I used to be impressed by the U.S. Census report that 17 million Americans identify as Italian. That would make our “community” one of the largest ethnic groups in the nation. Quoting such a statistic might look good in anti-defamation letters or appeals to politicians. But upon reflection, we should all know by now it is a hollow, meaningless number. Beware the word “identify!” Anyone who loves Margherita pizza and The Godfather can claim to be “Italian.” (Were I to estimate the real Italic people in this country I would pare off three zeros – based on actual DNA and ethnic solidarity, or four zeros if you consider cultural knowledge.)
The last time our headcount had political advantage was 1986 when President Reagan appointed Antonin Scalia to the Supreme Court to woo our votes. Today, we are just Euro-Americans with no special Italian American issues. Census counts have more value to minority groups in achieving special privileges and government largesse. But like the Italian count, other group numbers are suspect.
I’m addicted to Finding Your Roots, a cable show hosted by Dr. Louis Gates. Each show explores the family tree and DNA of various celebrities. (You can view episodes on YouTube.) What I am learning from the show is how racially diverse the African American guests are. I don’t recall one show where a Black guest’s DNA was 100% sub-Saharan African. One example is Ta-Nehisi Coates, a highly regarded intellectual and author of an essay calling for reparations to slave descendants, who was astonished to learn that he is almost 40% White. Even Dr. Gates saw the irony. This revelation corroborates a recent Canadian study that claims the average African American is about 17% White. (Slavery in the Old South was a license to rape for White planters and their mischievous lads.)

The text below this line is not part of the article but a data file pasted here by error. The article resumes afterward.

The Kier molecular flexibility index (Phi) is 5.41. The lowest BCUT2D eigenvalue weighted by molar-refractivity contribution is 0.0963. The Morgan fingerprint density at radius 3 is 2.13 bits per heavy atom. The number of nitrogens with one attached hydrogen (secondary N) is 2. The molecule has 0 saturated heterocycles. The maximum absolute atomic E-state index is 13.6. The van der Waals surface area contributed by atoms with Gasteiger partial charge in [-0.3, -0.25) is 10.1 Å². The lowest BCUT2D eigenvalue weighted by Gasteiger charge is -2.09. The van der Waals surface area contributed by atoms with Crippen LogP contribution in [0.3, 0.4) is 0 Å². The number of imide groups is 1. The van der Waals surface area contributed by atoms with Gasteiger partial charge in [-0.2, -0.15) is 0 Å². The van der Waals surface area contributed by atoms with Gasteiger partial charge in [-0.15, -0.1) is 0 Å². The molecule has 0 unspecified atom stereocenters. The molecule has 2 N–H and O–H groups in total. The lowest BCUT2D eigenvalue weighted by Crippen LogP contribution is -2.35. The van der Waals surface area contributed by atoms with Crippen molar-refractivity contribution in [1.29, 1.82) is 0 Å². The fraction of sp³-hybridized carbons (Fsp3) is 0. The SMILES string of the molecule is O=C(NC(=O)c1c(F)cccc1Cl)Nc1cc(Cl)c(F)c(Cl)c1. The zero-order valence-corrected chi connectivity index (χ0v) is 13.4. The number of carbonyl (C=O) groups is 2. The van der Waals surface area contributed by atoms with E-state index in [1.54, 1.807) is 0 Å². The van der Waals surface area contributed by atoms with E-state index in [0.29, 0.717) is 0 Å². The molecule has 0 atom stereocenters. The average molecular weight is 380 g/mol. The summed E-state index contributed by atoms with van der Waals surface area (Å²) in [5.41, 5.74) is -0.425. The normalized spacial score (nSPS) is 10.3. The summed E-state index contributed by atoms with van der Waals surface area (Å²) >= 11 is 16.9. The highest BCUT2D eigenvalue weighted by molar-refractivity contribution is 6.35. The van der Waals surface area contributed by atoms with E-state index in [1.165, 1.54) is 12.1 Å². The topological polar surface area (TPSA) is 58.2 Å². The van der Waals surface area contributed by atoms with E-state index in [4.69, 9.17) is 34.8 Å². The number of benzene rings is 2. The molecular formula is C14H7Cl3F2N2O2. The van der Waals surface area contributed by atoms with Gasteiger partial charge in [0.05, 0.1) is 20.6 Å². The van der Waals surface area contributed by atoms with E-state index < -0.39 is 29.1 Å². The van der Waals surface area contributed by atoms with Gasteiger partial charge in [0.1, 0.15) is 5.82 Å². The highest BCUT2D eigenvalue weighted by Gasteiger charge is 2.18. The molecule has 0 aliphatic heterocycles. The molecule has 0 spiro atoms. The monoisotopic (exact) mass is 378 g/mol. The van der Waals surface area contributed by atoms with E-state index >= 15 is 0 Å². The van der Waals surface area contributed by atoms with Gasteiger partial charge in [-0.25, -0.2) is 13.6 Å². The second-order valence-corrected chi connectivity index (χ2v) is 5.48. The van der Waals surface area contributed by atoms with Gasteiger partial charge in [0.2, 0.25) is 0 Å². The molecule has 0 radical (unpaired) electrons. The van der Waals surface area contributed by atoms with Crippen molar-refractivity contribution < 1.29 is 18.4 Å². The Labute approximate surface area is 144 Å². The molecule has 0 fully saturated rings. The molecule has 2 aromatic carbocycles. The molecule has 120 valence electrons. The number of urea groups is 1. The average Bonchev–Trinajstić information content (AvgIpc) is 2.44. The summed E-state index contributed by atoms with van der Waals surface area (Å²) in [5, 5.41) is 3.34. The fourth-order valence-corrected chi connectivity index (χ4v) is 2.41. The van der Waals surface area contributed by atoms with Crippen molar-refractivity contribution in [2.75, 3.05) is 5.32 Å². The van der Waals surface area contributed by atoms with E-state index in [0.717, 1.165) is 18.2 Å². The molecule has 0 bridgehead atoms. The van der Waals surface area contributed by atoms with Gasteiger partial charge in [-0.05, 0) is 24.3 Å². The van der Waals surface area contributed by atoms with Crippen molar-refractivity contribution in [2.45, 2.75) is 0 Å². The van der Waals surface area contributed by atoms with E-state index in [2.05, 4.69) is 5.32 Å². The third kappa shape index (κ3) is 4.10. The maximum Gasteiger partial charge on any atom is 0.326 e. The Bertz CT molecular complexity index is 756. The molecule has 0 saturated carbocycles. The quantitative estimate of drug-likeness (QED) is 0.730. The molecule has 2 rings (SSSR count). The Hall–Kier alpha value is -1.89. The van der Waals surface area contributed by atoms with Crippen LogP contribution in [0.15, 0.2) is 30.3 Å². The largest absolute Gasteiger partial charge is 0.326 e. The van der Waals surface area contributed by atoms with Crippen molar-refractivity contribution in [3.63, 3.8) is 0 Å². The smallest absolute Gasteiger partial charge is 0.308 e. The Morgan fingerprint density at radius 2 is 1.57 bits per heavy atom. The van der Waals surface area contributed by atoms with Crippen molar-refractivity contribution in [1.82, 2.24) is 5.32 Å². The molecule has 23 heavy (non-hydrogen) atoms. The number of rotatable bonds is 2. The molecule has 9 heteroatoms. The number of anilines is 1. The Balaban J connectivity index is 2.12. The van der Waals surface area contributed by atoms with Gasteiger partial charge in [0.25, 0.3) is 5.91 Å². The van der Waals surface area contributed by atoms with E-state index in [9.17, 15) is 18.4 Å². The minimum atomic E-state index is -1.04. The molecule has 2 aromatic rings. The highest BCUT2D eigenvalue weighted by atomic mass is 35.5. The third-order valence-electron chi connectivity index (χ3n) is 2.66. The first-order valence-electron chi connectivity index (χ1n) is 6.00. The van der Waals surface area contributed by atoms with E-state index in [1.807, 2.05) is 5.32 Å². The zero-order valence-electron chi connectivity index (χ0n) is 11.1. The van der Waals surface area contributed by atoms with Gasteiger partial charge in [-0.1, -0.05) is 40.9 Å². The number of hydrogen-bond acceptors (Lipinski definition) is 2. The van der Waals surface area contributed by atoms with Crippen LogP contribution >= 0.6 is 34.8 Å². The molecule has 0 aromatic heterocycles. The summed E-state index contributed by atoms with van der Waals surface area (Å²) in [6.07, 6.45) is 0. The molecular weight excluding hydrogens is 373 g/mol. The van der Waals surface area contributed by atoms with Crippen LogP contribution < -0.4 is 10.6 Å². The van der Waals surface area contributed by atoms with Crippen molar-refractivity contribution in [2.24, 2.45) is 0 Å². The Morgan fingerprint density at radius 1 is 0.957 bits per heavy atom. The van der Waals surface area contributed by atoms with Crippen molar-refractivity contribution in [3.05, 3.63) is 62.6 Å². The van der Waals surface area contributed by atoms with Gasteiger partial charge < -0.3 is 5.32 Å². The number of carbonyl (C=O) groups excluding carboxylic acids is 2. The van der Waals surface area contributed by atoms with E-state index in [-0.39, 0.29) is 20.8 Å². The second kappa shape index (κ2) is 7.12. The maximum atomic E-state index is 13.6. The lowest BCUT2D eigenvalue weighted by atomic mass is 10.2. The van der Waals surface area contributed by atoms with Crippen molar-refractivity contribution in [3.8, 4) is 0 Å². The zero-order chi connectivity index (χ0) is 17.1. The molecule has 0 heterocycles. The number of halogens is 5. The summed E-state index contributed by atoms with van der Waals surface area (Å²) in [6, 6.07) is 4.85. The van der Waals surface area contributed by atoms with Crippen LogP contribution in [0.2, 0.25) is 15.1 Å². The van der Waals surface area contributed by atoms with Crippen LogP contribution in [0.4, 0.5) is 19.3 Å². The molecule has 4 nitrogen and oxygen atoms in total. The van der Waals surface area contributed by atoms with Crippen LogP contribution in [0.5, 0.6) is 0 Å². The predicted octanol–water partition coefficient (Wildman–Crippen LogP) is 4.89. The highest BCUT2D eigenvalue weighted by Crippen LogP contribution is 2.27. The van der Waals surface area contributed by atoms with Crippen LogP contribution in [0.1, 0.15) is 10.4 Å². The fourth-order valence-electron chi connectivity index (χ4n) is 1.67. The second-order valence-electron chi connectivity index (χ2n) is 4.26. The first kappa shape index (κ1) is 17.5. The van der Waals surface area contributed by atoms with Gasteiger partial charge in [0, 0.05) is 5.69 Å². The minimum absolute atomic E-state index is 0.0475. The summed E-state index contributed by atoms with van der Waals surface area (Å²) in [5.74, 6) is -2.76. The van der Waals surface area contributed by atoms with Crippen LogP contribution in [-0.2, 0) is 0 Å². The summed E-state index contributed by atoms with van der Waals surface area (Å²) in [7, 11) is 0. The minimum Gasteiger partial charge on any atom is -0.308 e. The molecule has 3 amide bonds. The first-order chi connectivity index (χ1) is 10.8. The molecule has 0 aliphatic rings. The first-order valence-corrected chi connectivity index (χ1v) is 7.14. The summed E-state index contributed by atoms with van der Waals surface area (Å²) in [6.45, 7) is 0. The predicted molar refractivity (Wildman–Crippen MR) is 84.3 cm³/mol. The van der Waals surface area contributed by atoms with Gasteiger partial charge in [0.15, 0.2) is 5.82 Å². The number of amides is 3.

This reality leads many to believe that the U.S. Census makes no sense.
The Census Bureau notes that there are 38.9 million people who identify as Black alone. But only 3.1 million people admit to being partly Black. Then, there’s the confusing category of Hispanic Blacks. They are included in both the number of Blacks and in the number of Hispanics. Hispanic is a culture not a race, but the Euro-American population is termed “non-Hispanic white,” which risks sending 21 million White Hispanics into other categories. Native Americans were considered White until 1977 when they petitioned the Bureau to categorize them as Asian to benefit from Affirmative Action. What a mess!
Clearly, all racial and ethnic classifications are archaic in this age of blending and self-identification. I can only imagine the consternation at the Census Bureau as they try to pigeonhole 325 million Americans. It should concern us that these figures go the heart of minority subsidies, affirmative action quotas, victims-of-the-Whiteman calculations, and media pandering.
Here on Long Island, a group claiming to be Montaukett Indians recently found two state senators (one Italic) to sponsor a bill to recertify their tribe. In 1910, a state court had declared them extinct, having miscegenated themselves out of existence. Legislators, perhaps smelling casino donations in the future, passed the bill. However, Governor Andrew Cuomo has vetoed it. My take: who needs more tax-free cigarettes and a casino?
We should copy the French census which eliminated its race-based classifications in 1978. All citizens are counted equally. Our government’s intentions may be good but the shear complexity of race and ethnicity should not be entrusted to individuals who “self-identify” or customize their roots. The mission of a census is to document vital statistics – headcounts, gender, age, education, and occupation – for purposes of representation and planning. As now configured, the census contributes more to race consciousness and divisive politics. -JLM